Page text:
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Why Netflix Is Searching for Its Own 'Survivor'

Unscripted shows like talent competitions are cheap to make, and could help establish Netflix as the 'supermarket of content' it aims to be.
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Netflix  (NFLX)  is getting into the game show business. 

The streaming giant is perhaps best known for premium scripted shows like Orange is the New Black and Stranger Things. But the company plans to move more aggressively into talent competitions, game shows and other unscripted television formats, according to a recent interview. Netflix shares closed 11.6% higher on Wednesday at $547.53.

At a panel discussion hosted by Deadline, Netflix's directors of unscripted originals and acquisitions, Nat Grouille and Sean Hancock, told an audience that they're been crafting an unscripted strategy for several years, and plans to dive further into the format. Netflix is looking for a big breakout hit in the vein of Survivor or Big Brother that could similarly run for 20 years.

"Netflix is adopting a 'we're going to be the supermarket of content' position in the category," said Stephen Beck, founder of the management consulting firm cg42. "If you look at how you preserve your position as one of those two, three or four services that the average consumer is going to have, one of the ways to do that is to have diversity."

Netflix executives said that one of the goals of the unscripted push is to appeal to families. Unlike Disney+  (DIS) , for example, Netflix is not viewed in the marketplace as a particularly family-friendly service.

“One thing is we could probably do more of entertainment, which we probably haven’t done enough of yet," said Hancock. "That’s one area that we want to crack because that’s where you get the really big, culturally zeitgeist hits. The kind of show that you could explain to a caveman and they’d get it."

Unscripted formats come with another advantage: they are far less expensive to make than your average original scripted show, noted Wedbush analyst Michael Pachter. 

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"They can take a lot of shots on goal," Pachter said in an email. "They are following the network model (sans sports), which is proven, so I think it makes sense."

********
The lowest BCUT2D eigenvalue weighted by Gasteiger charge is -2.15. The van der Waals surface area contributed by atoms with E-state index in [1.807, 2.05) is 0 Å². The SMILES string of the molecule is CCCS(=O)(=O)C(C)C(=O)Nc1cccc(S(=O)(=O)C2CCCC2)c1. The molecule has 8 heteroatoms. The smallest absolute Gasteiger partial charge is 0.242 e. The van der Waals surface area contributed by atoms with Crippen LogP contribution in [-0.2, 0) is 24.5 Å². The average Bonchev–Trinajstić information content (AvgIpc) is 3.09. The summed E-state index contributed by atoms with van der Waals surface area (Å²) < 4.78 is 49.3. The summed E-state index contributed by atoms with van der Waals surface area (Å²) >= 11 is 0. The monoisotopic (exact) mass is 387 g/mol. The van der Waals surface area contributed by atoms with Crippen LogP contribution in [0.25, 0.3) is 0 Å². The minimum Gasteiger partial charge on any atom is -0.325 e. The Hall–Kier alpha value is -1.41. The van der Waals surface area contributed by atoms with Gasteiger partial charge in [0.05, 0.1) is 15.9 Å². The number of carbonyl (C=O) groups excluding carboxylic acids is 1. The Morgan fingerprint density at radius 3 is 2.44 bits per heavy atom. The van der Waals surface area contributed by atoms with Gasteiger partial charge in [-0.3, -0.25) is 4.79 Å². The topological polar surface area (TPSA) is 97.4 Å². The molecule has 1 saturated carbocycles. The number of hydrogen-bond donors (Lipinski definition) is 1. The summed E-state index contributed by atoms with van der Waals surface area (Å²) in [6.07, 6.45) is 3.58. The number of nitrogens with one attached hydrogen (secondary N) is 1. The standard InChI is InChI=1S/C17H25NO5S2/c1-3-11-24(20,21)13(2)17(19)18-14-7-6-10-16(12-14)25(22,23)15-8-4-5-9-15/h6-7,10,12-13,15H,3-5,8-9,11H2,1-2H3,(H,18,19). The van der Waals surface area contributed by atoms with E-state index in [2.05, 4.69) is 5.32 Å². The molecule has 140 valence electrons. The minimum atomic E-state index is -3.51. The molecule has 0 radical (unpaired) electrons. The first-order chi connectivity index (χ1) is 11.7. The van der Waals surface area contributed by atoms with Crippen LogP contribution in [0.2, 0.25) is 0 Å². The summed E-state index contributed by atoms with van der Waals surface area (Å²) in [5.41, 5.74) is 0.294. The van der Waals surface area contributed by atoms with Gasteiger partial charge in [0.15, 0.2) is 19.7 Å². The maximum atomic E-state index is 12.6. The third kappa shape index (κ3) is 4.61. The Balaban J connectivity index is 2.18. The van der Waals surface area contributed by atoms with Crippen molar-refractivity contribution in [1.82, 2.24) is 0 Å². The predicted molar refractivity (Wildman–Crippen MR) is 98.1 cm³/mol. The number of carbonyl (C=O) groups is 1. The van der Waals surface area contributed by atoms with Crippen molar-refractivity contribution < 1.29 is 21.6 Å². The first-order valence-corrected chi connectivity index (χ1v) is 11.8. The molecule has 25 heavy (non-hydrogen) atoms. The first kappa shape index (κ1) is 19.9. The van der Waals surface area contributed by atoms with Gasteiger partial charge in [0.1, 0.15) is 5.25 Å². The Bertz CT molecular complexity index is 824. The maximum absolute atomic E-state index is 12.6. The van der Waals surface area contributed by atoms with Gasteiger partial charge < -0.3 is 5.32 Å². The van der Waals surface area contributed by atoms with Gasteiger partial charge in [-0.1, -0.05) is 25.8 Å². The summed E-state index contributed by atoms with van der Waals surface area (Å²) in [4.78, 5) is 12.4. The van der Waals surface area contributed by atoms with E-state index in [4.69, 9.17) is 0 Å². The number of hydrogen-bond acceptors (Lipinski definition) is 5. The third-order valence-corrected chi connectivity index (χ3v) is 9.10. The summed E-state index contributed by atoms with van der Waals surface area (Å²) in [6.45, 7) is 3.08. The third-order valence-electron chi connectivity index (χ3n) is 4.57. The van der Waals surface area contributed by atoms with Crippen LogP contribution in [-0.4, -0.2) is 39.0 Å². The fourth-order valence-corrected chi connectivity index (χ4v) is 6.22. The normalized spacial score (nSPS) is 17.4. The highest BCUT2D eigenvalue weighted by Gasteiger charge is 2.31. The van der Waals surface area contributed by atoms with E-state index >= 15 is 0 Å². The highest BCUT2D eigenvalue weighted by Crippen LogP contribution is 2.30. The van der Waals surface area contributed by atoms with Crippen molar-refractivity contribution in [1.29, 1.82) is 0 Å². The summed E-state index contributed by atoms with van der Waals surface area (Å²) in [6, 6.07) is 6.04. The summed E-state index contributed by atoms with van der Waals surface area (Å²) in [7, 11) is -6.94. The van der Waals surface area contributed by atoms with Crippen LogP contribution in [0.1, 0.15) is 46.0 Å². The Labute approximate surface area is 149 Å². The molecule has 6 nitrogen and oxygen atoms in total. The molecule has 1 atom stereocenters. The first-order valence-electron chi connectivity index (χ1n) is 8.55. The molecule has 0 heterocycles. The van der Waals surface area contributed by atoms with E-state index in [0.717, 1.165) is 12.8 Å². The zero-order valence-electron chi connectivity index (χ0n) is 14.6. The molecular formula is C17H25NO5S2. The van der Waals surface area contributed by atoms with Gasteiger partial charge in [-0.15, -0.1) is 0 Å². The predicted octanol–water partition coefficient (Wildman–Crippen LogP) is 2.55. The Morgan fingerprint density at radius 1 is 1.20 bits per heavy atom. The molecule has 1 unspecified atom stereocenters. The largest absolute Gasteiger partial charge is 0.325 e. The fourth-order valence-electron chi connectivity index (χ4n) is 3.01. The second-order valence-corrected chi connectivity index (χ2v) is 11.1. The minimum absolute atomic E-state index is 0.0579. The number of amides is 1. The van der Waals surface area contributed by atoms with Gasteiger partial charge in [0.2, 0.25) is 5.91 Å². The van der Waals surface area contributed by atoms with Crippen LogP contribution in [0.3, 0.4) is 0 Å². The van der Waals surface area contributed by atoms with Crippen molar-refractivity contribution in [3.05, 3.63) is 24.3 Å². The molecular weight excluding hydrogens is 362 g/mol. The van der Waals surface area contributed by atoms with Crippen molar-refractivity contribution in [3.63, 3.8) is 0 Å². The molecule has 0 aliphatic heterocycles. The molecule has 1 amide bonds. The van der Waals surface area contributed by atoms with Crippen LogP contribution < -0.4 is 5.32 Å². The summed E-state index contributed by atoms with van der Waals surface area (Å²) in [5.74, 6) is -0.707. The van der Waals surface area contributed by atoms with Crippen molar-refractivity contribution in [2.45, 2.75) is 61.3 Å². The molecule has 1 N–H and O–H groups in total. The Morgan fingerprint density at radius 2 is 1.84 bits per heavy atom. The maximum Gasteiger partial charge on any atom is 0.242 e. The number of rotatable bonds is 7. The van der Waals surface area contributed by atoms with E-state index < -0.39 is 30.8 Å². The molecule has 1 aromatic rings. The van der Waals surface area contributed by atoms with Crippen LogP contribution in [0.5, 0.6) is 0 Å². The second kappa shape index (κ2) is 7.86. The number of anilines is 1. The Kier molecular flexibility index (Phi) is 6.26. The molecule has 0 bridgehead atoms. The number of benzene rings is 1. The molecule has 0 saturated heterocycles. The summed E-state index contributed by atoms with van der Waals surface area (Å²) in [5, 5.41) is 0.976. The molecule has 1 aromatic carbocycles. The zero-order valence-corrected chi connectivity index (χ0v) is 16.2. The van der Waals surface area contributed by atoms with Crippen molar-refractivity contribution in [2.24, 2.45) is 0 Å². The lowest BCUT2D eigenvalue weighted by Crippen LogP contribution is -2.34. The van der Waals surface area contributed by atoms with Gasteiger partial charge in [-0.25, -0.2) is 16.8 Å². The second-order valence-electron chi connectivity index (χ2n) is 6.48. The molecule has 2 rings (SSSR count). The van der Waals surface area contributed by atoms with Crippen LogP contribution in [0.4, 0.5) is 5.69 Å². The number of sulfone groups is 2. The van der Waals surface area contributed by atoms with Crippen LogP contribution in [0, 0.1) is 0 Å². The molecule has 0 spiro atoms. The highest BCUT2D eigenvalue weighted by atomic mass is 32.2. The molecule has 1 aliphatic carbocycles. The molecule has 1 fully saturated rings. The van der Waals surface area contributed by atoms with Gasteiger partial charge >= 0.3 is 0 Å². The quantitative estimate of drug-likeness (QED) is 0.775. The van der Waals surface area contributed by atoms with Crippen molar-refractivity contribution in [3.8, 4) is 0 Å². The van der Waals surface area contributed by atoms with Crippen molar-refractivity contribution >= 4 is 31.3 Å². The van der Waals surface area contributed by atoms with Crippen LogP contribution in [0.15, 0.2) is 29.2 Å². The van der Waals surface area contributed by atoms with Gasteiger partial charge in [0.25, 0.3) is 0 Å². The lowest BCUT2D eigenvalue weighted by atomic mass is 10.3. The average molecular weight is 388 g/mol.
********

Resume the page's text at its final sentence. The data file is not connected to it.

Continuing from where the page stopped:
Netflix has had some modest success with unscripted shows: Floor is Lava, an obstacle-course competition that premiered on Netflix in June, earned some buzz this summer. Rhythm + Flow, a rap competition show hosted by Cardi B, Chance the Rapper and T.I., was renewed for a second season. Matchmaking show Love is Blind, for example, was a guilty pleasure this spring, and is expected to film season two in 2021. 

A genuine breakout hit has been elusive so far. But the relative cost efficiencies in unscripted shows mean that Netflix has room to experiment. Although the cost of a show varies according to a number of factors, unscripted shows generally run in the six figures per episode; a premium scripted show can cost millions per episode. 

As the streaming market grows more saturated, investors are keenly focused on Netflix's subscriber metrics -- and whether newer options like Disney+, Comcast's  (CMCSA)  Peacock or Apple TV+ will disrupt Netflix's subscriber base. 

Netflix added 10.1 million paying subscribers in the second quarter, but issued weaker-than-expected guidance for the current quarter. Netflix expects to add just 2.5 million paid subscribers in the third quarter, less than half the consensus estimate of 5.27 million.

Netflix executives pinned the weak guidance on a pull-forward effect, whereby customers who might have joined in the third quarter instead signed up when COVID-10 lockdowns took effect.  

Nonetheless, unscripted content could help Netflix lock in its position as the first stop for home entertainment in the minds of consumers. 

"That will help, that will preserve their position in the average consumer's wallet as this space becomes more competitive," Beck added. "That’s how you have to look at their investments."